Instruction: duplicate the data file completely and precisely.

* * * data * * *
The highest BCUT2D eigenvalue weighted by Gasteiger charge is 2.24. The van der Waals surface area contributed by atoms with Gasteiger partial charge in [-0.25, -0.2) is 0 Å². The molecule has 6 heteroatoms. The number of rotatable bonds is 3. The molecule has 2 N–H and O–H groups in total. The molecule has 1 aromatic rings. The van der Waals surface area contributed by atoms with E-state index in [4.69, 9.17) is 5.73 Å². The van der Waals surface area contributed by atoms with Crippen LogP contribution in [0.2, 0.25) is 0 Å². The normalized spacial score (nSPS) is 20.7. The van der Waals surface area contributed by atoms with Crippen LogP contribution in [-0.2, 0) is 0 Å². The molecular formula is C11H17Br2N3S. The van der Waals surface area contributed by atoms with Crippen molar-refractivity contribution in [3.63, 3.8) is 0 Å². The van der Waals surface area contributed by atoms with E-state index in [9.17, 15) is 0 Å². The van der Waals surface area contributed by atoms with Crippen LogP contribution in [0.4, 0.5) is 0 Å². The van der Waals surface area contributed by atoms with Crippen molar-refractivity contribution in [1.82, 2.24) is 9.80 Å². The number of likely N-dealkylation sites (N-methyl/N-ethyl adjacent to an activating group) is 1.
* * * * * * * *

The highest BCUT2D eigenvalue weighted by Gasteiger charge is 2.24. The van der Waals surface area contributed by atoms with Gasteiger partial charge in [-0.25, -0.2) is 0 Å². The molecule has 6 heteroatoms. The number of rotatable bonds is 3. The molecule has 2 N–H and O–H groups in total. The molecule has 1 aromatic rings. The van der Waals surface area contributed by atoms with E-state index in [4.69, 9.17) is 5.73 Å². The van der Waals surface area contributed by atoms with Crippen LogP contribution in [0.2, 0.25) is 0 Å². The normalized spacial score (nSPS) is 20.7. The van der Waals surface area contributed by atoms with Crippen LogP contribution in [-0.2, 0) is 0 Å². The molecular formula is C11H17Br2N3S. The van der Waals surface area contributed by atoms with Crippen molar-refractivity contribution in [3.63, 3.8) is 0 Å². The van der Waals surface area contributed by atoms with E-state index in [9.17, 15) is 0 Å². The van der Waals surface area contributed by atoms with Crippen LogP contribution in [0.4, 0.5) is 0 Å². The van der Waals surface area contributed by atoms with Crippen molar-refractivity contribution in [1.82, 2.24) is 9.80 Å². The number of likely N-dealkylation sites (N-methyl/N-ethyl adjacent to an activating group) is 1.